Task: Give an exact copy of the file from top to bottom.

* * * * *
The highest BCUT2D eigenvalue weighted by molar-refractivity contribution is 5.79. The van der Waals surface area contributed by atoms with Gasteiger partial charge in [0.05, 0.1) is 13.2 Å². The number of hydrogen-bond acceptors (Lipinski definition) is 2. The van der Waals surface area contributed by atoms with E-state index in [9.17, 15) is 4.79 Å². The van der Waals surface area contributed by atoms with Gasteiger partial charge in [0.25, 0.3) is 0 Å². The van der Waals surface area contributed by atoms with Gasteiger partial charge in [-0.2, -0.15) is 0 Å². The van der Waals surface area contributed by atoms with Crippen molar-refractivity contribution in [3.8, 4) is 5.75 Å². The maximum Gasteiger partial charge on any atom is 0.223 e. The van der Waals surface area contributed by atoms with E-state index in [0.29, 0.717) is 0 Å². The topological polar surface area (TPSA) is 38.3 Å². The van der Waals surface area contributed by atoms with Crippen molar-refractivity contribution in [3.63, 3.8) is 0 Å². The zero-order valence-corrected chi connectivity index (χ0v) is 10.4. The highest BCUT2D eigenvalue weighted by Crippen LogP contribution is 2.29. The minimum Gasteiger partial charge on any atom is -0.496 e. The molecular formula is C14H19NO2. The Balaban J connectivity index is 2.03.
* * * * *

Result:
The highest BCUT2D eigenvalue weighted by molar-refractivity contribution is 5.79. The van der Waals surface area contributed by atoms with Gasteiger partial charge in [0.05, 0.1) is 13.2 Å². The number of hydrogen-bond acceptors (Lipinski definition) is 2. The van der Waals surface area contributed by atoms with E-state index in [9.17, 15) is 4.79 Å². The van der Waals surface area contributed by atoms with Gasteiger partial charge in [0.25, 0.3) is 0 Å². The van der Waals surface area contributed by atoms with Gasteiger partial charge in [-0.2, -0.15) is 0 Å². The van der Waals surface area contributed by atoms with Crippen molar-refractivity contribution in [3.8, 4) is 5.75 Å². The maximum Gasteiger partial charge on any atom is 0.223 e. The van der Waals surface area contributed by atoms with E-state index in [0.29, 0.717) is 0 Å². The topological polar surface area (TPSA) is 38.3 Å². The van der Waals surface area contributed by atoms with Crippen molar-refractivity contribution in [3.63, 3.8) is 0 Å². The zero-order valence-corrected chi connectivity index (χ0v) is 10.4. The highest BCUT2D eigenvalue weighted by Crippen LogP contribution is 2.29. The minimum Gasteiger partial charge on any atom is -0.496 e. The molecular formula is C14H19NO2. The Balaban J connectivity index is 2.03.